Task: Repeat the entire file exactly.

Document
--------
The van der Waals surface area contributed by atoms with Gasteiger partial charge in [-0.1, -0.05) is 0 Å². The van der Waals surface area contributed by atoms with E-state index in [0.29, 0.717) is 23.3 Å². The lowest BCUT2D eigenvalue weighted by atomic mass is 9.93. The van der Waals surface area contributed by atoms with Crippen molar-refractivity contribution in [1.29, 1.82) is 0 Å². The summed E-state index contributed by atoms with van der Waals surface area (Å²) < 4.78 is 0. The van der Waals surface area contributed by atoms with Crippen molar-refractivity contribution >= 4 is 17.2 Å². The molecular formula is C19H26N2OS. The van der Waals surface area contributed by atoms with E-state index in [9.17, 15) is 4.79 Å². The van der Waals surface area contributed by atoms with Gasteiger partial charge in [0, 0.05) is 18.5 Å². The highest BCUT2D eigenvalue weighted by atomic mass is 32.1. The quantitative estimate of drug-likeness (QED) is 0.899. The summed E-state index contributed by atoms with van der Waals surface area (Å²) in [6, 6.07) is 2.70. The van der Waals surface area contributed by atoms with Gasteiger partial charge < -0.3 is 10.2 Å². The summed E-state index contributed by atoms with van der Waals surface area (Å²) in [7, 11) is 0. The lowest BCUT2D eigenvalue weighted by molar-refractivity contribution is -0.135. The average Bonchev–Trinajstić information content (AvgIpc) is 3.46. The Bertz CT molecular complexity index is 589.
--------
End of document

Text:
The van der Waals surface area contributed by atoms with Gasteiger partial charge in [-0.1, -0.05) is 0 Å². The van der Waals surface area contributed by atoms with E-state index in [0.29, 0.717) is 23.3 Å². The lowest BCUT2D eigenvalue weighted by atomic mass is 9.93. The van der Waals surface area contributed by atoms with Crippen molar-refractivity contribution in [1.29, 1.82) is 0 Å². The summed E-state index contributed by atoms with van der Waals surface area (Å²) < 4.78 is 0. The van der Waals surface area contributed by atoms with Crippen molar-refractivity contribution >= 4 is 17.2 Å². The molecular formula is C19H26N2OS. The van der Waals surface area contributed by atoms with E-state index in [9.17, 15) is 4.79 Å². The van der Waals surface area contributed by atoms with Gasteiger partial charge in [0, 0.05) is 18.5 Å². The highest BCUT2D eigenvalue weighted by atomic mass is 32.1. The quantitative estimate of drug-likeness (QED) is 0.899. The summed E-state index contributed by atoms with van der Waals surface area (Å²) in [6, 6.07) is 2.70. The van der Waals surface area contributed by atoms with Gasteiger partial charge < -0.3 is 10.2 Å². The summed E-state index contributed by atoms with van der Waals surface area (Å²) in [7, 11) is 0. The lowest BCUT2D eigenvalue weighted by molar-refractivity contribution is -0.135. The average Bonchev–Trinajstić information content (AvgIpc) is 3.46. The Bertz CT molecular complexity index is 589.